Trout stream season opens with optimism

April 10, 2017 at 1:36 pm

River trout fishing is very limited in my area and joining a syndicate fishery within 15 miles of my new home several years ago was a dream come true. The tiny chalk stream held a head of wild brown trout, backed up by a yearly stock of triploid infertile browns, while with other trout fisheries upstream, the occasional rainbow trout added spice to life. The wild brown trout population was so prolific, that a few years ago the bailiffs decided that the annual stocking of triploids was unnecessary and missed a year as an experiment. This was a costly mistake. An increase in pike, mink and fry eating Canadian signal crayfish resulted in the collapse of the wild fish stock. With no large stock fish available, the predators turned to the wild fish. That was the theory, backed up by some of the worst returns ever and members walking away with their cheque books. The 30 member limit with a waiting list, dropped to two thirds last season and judging by the sparse numbers on the working parties it could be lower this season.

Prepared to give the syndicate another chance, I arrived on a bright spring morning for a brief visit last week to see how the river had fared over the winter, finding it unseasonably low and crystal clear, barely rattling over the stones.

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I had taken my rod, but there was no time for a proper session, intending to cast my Black Devil nymph to test out some of the gravel runs that had been modified by the winter floods. Walking downstream my shadow fell across the shallows and a trout swirled, darting for the cover of a bush. This was encouraging, as were several bare patches of gravel, evidence of wild trout spawning redds.

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Continuing downstream I could see one of the bailiffs applying weedkiller to an area badly affected by Himalayan Balsam last year and watched while he continued his work, deciding to turn back, as I had little time to fish, let alone stand chatting.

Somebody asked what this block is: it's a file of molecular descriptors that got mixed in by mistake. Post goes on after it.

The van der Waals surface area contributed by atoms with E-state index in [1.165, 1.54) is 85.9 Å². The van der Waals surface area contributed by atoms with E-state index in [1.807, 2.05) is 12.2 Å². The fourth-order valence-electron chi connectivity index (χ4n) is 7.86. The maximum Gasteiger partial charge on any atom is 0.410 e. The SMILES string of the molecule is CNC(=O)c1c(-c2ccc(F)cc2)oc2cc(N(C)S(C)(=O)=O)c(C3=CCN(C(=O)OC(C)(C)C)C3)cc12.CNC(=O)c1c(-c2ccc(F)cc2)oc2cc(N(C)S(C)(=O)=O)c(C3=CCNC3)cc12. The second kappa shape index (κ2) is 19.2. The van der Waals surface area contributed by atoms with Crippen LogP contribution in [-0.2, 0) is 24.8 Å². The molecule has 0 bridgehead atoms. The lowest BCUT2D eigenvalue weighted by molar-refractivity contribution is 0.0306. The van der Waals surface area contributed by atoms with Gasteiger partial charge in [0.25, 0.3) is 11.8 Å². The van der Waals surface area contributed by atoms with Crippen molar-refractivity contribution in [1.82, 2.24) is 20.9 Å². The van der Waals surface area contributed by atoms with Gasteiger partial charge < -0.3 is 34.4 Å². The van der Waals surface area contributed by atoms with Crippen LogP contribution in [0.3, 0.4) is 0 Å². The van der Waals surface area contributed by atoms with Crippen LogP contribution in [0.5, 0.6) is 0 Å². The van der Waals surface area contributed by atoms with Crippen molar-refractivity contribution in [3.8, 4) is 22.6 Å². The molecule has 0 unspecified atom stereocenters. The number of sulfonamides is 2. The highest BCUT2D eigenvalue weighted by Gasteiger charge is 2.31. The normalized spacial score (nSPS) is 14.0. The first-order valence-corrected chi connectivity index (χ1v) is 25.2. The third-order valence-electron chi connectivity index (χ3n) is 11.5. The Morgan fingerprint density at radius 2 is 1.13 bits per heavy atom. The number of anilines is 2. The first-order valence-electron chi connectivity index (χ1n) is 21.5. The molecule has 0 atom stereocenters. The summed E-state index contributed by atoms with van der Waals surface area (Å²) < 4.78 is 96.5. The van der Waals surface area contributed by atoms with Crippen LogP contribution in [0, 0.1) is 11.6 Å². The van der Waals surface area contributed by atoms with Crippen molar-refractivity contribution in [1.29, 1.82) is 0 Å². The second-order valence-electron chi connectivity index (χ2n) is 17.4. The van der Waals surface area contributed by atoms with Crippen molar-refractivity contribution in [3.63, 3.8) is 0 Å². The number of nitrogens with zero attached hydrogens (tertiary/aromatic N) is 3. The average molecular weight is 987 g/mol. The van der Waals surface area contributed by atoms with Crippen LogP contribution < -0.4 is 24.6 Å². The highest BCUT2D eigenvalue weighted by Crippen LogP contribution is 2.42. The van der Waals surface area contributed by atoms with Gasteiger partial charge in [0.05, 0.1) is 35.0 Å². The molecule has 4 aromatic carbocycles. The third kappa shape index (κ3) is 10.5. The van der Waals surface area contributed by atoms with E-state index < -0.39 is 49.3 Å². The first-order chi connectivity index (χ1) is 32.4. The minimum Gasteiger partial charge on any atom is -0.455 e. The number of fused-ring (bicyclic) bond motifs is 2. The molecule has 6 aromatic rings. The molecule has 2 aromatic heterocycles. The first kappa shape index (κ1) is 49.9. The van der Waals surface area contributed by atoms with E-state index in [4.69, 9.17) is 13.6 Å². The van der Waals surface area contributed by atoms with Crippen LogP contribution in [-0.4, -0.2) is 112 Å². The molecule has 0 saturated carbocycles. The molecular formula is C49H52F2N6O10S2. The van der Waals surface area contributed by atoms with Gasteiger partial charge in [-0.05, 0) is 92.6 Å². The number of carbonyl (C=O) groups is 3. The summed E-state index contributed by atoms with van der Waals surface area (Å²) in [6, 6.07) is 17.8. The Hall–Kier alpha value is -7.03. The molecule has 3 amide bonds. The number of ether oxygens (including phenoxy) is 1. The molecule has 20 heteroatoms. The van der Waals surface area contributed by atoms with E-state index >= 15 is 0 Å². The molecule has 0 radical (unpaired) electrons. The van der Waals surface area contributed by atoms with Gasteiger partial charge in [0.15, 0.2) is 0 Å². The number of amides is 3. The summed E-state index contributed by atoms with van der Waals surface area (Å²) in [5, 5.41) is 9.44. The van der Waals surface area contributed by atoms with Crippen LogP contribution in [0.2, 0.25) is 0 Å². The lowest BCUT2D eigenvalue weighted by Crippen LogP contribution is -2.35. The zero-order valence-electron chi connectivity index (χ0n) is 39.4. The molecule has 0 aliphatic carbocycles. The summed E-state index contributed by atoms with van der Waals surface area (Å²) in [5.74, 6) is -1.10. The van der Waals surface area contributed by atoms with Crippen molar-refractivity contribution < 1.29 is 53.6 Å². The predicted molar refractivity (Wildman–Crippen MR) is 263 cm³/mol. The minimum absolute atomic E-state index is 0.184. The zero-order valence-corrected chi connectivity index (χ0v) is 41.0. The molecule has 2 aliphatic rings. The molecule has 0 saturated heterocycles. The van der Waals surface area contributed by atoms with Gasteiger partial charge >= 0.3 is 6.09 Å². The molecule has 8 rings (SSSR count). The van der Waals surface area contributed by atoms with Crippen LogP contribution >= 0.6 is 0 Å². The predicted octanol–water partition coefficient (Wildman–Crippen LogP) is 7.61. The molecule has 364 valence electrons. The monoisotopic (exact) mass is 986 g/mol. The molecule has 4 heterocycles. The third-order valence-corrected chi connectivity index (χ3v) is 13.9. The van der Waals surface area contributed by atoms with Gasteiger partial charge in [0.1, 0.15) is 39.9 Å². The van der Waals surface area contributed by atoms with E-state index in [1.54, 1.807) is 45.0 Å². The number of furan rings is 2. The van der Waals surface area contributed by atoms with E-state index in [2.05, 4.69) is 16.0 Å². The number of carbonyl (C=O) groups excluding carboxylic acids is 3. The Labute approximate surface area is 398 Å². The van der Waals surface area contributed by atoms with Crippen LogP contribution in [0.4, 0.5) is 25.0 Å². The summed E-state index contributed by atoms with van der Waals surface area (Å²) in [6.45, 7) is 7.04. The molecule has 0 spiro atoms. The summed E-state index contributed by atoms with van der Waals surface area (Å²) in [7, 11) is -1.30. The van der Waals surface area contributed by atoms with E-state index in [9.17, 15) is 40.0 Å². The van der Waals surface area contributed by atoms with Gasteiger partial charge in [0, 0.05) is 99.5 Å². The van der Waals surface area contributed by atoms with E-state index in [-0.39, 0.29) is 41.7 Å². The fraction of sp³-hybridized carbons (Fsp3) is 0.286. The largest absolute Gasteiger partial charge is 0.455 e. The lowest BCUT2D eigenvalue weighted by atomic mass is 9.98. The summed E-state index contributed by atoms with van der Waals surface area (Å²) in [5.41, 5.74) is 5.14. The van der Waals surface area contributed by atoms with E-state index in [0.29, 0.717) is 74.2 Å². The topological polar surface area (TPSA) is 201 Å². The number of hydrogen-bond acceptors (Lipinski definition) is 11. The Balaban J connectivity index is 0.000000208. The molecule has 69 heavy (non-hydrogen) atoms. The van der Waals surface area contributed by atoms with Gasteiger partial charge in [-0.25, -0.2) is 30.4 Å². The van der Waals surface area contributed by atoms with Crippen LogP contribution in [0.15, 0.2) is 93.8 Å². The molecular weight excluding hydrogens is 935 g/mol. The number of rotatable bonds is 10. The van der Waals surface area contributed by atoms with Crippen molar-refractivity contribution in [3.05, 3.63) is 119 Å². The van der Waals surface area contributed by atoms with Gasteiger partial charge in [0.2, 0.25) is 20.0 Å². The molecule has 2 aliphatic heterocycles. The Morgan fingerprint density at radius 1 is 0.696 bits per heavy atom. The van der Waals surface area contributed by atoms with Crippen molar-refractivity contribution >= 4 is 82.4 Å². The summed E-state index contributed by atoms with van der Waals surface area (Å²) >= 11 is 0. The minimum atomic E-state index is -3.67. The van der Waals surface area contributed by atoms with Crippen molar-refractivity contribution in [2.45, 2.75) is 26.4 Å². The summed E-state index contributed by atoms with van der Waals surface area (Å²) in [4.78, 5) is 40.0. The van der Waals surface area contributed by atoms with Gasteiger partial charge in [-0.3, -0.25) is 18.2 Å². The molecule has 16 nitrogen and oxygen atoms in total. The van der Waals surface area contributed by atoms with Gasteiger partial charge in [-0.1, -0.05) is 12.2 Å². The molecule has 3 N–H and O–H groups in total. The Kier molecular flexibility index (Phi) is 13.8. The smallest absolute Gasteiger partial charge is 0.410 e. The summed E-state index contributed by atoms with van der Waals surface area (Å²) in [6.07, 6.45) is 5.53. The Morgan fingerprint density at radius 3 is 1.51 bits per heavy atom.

Stopping for a few casts between bankside trees, an upstream stab of the leader was a definite take of the nymph, but I was too quick, or maybe too slow, whatever, I missed it. A heart quickener no less and again encouraging, although I failed to get another response from that pool.

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Within sight of the road, I paused for a few casts where the flow pushes into a deep pool, making a long cast upstream to allow the nymph to trundle along the gravel, before it sank into the deeper water, retrieving line as it came back to me, keeping sight of the greased leader for any movement.  With the end of the fly line approaching the top eye, I lifted the rod to recast and a big brown trout came up from the depths like a Polaris rocket and grabbed the nymph, diving away, pulling the rod down, while stripping line through my fingers. It flashed gold for a few seconds, black spots clearly visible, before the barbless hook lost its hold, leaving me stunned by the sudden activity and staring at a slack line.

Excitement over, each pool was search in the hope of a repeat, when this time I would be ready to respond in the manner of an experienced trout angler, rather than a star struck novice, but second chances are rarely offered on the little river.

Below the road bridge a fish was rising to small patches of surface scum, but could not see what it was, while illuminated by the bright sunlight, several 4 inch trout moved in and out of the shadows beneath the road. There is hope for this fishery yet.